Gini Dietrich

Why President Obama’s Fee Matters to the Speaking Industry

By: Gini Dietrich | May 9, 2017 | 

Why President Obama's Speaking Fee Matters to an Entire IndustryPresident Obama has been offered $400,000 to speak at a health care conference for Cantor Fitzgerald, a Wall Street banking and brokerage firm.


A former U.S. president making money off his experience?


How dare he?!

That is the sentiment of many, including the typical left-leaning The New York Times and others, such as The Wall Street Journal.

And the comments of people (I know, I know…you’re not supposed to read the comments) range from, “Doesn’t he have enough money?” and “Obama does not need the money and should not accept it” to “Obama the hypocrite.”

The New York Times editorial has this to say:

Is it a betrayal of that sentiment for the former president to have accepted a reported $400,000 to speak to a Wall Street firm?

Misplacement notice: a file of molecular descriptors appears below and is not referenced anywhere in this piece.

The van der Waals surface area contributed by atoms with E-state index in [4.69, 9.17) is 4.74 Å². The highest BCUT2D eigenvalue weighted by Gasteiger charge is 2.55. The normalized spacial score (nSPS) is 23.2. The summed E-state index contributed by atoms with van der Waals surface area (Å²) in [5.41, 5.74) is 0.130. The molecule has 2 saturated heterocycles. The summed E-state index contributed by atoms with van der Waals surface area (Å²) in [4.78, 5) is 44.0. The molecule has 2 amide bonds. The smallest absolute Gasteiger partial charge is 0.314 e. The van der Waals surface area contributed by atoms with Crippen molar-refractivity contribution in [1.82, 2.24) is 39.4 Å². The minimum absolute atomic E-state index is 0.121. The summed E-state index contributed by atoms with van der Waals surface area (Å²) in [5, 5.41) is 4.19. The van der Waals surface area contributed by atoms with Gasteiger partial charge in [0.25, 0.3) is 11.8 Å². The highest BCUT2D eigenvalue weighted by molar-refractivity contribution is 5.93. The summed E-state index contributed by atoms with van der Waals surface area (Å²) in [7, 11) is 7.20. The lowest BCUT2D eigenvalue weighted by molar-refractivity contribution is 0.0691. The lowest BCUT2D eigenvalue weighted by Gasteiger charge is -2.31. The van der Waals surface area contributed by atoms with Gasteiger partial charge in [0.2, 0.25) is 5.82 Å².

Perhaps not, but it is disheartening that a man whose historic candidacy was premised on a moral examination of politics now joins almost every modern president in cashing in.

And it shows surprising tone deafness, more likely to be expected from the billionaires the Obamas have vacationed with these past months than from a president keenly attuned to the worries and resentments of the 99 percent.

But here’s the thing: President Obama’s two terms traversed a stormy period economically, militarily, and diplomatically.

He has experience only four other people in this world have.

Why wouldn’t he deserve to make what the market will bear to pay him?

What Other Presidents Have Made Speaking